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Objective Essential Oil and Aromatherapy Information:

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Constituents - What Do Essential Oils Consist Of?

All substances can be broken down into an array of molecules and atoms, and essential oils are no different. Each essential oil can be broken down into an array of different natural chemical constituents.

Many of our modern medicines are a result of analyzing the natural chemical constituents of raw botanicals and distilled essential oils. Common aspirin is one example. White Willow Bark, used over 2,000 years ago by Hippocrates to ease headaches and other muscular pains, contains a natural anti-inflammatory identified in the nineteenth century as salicin. Salicin is a cousin to salicylic/acetylsalicylic acid, more commonly known as aspirin. White Willow Bark is still routinely used by herbalists to more naturally relieve pain and inflammation.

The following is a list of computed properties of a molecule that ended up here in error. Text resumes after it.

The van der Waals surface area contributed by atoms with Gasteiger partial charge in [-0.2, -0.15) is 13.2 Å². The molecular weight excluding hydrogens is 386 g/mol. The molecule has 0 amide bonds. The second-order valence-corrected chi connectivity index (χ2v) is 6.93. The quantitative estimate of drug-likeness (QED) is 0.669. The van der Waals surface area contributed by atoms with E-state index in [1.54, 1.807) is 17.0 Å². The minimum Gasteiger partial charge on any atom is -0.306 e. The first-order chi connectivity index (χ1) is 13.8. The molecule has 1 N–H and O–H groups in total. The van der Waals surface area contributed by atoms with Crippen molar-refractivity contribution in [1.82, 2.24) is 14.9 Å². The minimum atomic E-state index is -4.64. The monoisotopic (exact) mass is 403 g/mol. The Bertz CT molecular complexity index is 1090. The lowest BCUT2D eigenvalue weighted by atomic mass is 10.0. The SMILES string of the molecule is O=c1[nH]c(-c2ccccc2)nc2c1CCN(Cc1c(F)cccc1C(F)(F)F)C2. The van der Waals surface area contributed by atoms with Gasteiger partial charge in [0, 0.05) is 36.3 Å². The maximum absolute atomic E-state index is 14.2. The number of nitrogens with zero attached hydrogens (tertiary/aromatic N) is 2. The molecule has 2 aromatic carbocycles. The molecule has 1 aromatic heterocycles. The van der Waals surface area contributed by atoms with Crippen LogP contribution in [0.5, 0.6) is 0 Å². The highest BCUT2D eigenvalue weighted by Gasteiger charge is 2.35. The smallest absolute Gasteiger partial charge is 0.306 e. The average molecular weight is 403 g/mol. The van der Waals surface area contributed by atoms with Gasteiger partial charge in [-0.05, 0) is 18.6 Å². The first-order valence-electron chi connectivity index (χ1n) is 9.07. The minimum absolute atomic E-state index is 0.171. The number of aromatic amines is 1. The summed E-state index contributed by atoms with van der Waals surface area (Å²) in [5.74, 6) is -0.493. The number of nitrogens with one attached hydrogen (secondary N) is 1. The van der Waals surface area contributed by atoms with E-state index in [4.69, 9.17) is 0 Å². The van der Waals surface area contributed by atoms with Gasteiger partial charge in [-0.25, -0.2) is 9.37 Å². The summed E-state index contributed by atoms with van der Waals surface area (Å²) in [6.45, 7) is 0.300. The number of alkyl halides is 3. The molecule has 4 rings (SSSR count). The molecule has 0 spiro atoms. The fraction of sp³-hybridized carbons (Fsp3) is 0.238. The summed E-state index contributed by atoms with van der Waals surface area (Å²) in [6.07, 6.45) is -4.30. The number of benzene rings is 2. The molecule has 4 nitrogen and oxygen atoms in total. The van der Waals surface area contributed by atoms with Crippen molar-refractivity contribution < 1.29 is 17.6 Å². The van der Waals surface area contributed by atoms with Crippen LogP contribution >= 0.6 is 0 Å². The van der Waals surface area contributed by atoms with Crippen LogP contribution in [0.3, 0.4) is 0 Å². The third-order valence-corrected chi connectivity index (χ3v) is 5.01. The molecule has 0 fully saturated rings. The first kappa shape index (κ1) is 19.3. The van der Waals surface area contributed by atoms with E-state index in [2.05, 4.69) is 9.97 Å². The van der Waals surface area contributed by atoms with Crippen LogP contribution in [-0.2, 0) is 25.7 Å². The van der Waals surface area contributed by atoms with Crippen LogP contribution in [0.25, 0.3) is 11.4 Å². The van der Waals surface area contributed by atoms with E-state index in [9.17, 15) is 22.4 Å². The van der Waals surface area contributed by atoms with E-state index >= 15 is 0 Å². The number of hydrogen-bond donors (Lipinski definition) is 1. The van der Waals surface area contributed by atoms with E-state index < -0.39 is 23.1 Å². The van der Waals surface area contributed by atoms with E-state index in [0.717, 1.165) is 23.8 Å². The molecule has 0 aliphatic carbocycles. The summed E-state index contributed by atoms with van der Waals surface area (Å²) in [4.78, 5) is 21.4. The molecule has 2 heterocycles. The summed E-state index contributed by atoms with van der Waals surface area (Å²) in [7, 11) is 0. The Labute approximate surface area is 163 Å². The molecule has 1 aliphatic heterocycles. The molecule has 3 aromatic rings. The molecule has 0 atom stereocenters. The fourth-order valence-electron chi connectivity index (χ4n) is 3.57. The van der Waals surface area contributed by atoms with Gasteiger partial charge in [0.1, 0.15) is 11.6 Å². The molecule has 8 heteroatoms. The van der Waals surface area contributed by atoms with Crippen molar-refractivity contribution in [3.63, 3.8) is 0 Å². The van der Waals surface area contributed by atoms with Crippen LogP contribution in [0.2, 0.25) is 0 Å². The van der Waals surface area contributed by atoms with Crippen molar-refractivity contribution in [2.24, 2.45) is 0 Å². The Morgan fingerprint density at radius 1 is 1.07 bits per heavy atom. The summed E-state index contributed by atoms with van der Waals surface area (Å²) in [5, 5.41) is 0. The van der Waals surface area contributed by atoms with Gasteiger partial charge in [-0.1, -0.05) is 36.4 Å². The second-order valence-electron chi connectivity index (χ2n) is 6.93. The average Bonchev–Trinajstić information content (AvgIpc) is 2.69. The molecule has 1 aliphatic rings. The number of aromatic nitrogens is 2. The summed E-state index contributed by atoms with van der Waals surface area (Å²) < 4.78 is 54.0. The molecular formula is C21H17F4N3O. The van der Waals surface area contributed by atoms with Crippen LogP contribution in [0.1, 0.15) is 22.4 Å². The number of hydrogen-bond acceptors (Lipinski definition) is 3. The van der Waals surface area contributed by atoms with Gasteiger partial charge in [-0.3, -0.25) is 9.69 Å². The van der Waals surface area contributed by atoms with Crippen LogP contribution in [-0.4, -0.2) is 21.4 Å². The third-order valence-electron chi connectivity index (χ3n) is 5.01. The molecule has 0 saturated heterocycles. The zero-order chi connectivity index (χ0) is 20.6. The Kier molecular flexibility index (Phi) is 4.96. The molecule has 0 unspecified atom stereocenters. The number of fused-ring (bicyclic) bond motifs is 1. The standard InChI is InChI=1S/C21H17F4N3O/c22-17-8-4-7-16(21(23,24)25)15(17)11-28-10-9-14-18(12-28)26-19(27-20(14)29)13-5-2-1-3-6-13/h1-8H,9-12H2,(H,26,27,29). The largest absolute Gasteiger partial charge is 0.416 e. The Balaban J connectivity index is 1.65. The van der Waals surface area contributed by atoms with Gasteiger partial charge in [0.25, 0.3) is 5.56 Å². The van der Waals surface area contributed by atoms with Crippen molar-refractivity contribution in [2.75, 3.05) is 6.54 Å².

After the analysis and discovery of the benefits of the effective components in essential oils or raw botanicals, chemists routinely isolate these constituents for use in modern medicines. Chemists then derive ways to more inexpensively synthesize these constituents.

The constituents that make up any given essential oil includes chemicals classified into the following groups (this is not a complete list):

  • Acids
  • Alcohols (Monoterpenols and Sesquiterpenols)
  • Aldehydes
  • Coumarins
  • Esthers
  • Esters
  • Ketones
  • Lactones
  • Terpenes (Monoterpenes and Sesquiterpenes)
  • Oxides
  • Phenols

Lavender Oil, as one example, contains a high percentage of the ester known as linalyl acetate. Because of science's ability to isolate and synthesize particular constituents, we must be careful within the practice of aromatherapy to ensure that the essential oils that we use haven't been adulterated with isolated or synthetic compounds.


This topic consists of several separate related articles. Use the links shown below to navigate through the series.

Next: Part 5: Quality vs. Purity - Aren't They the Same Thing?

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